Besides the importance of continuing that struggle, I think there are at least two reasons to respond this way.

One is that continued dialogue is far more likely to bring about change, truth, and fuller understanding than slamming the door –- far more likely, though not for certain.

Secondly, there is a broader question about how any organization or movement or community deals with others with whom it shares some values but also with whom it has some deep disagreements.

For example: The Catholic Church in the USA – at least on paper, and often in action as well -- shares many concerns about poverty and perhaps some about the climate crisis with a number of Jewish organizations. At the same time, its policies toward women in regard to abortion and birth control and its policies toward gay men, lesbians, and other sexual or gender minorities are deeply at odds with most Jewish social activism.

Indeed, they have done far more to change US policy toward limiting the exercise of women’s moral agency and conscience on these questions (including Jewish women), and to try to prevent gay men and women (including gay Jews) from exercising the right to marry, than M4BL has done to stop US military aid to Israel.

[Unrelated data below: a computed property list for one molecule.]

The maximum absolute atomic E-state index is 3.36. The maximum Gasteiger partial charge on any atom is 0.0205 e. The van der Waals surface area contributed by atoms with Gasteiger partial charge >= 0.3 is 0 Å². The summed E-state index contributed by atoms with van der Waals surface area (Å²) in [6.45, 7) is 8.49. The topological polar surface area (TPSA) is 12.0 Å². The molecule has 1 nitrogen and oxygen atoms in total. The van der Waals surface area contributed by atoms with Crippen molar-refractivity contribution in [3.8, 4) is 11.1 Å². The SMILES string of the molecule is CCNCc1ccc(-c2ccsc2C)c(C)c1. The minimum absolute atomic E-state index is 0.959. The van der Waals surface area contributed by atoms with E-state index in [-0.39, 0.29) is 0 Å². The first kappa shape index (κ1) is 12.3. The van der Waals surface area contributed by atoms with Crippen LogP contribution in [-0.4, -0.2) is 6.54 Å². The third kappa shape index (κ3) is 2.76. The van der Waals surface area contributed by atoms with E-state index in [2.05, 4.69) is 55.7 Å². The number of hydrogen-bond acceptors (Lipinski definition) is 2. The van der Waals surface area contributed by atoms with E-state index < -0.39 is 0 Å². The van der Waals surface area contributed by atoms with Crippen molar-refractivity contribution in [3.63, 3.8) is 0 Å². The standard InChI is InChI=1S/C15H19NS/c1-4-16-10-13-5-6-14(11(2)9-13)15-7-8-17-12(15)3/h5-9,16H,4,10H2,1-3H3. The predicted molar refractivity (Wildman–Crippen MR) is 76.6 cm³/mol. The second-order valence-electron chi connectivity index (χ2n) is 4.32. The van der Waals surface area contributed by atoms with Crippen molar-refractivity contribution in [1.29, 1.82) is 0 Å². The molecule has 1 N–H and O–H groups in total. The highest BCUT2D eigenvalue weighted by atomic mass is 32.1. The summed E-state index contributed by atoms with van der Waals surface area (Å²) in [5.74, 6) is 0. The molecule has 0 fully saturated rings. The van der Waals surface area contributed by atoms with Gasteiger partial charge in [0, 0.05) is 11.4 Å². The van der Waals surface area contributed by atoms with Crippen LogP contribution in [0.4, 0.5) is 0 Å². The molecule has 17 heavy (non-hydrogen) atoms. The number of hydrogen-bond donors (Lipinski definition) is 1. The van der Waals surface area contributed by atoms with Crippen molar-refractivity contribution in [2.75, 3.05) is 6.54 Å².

Why is the one stance grounds for immediate political excommunication by “establishment” Jewish organizations, while the other is not?

And now let me bring back to our awareness the Torah of Numbers 31 -– the Torah of an Israelite genocide against another people.  Suppose I am right that one profound value of that chapter is to remind us that we too might commit genocide – even if we are not doing so today and perhaps did not even 3000 years ago.

Then we might respond to M4BL by saying, “Not so! – and still, let’s look at the specific events that seem to make you use that word. Let’s look at how to make sure we don’t go there.”

Then we have to look at ourselves with eyes wide open.

Both eyes. Not just a one-eyed gaze that sees with blinkered accuracy the violence aimed against us by some Palestinians.

 Both eyes. Seeing what it means to occupy another people for 49 years and counting, subjecting them every day to humiliating check points and job-shattering delays and arrests without charges of any crime, resulting in detentions that may last months or years.  

Seeing what it means to plunder land so as to offer Occupiers housing at low rents, and then to plunder scarce water for swimming pools when those who live under occupation run low on water for cooking.

Seeing what it means for the Jewish National Fund to cooperate in destroying the villages of Bedouin over and over and over and over again in order to force the Bedouin to abandon their tents and their life-ways, the shape of their culture, and creep around in ramshackle cities.

Seeing what it means for the Israeli government to allow Israeli settlers to burn the olive trees that are the cultural heart and the economic guts of the Palestinian people. 

And then to say, “No, this is not genocide. Our hands are not murdering a people. But on our fingers are the fingerprints of danger.  Thank God for a Torah that reminds us, ‘It can happen here, among us, in us, by us. Stop now, and let us turn ourselves around!!’ ”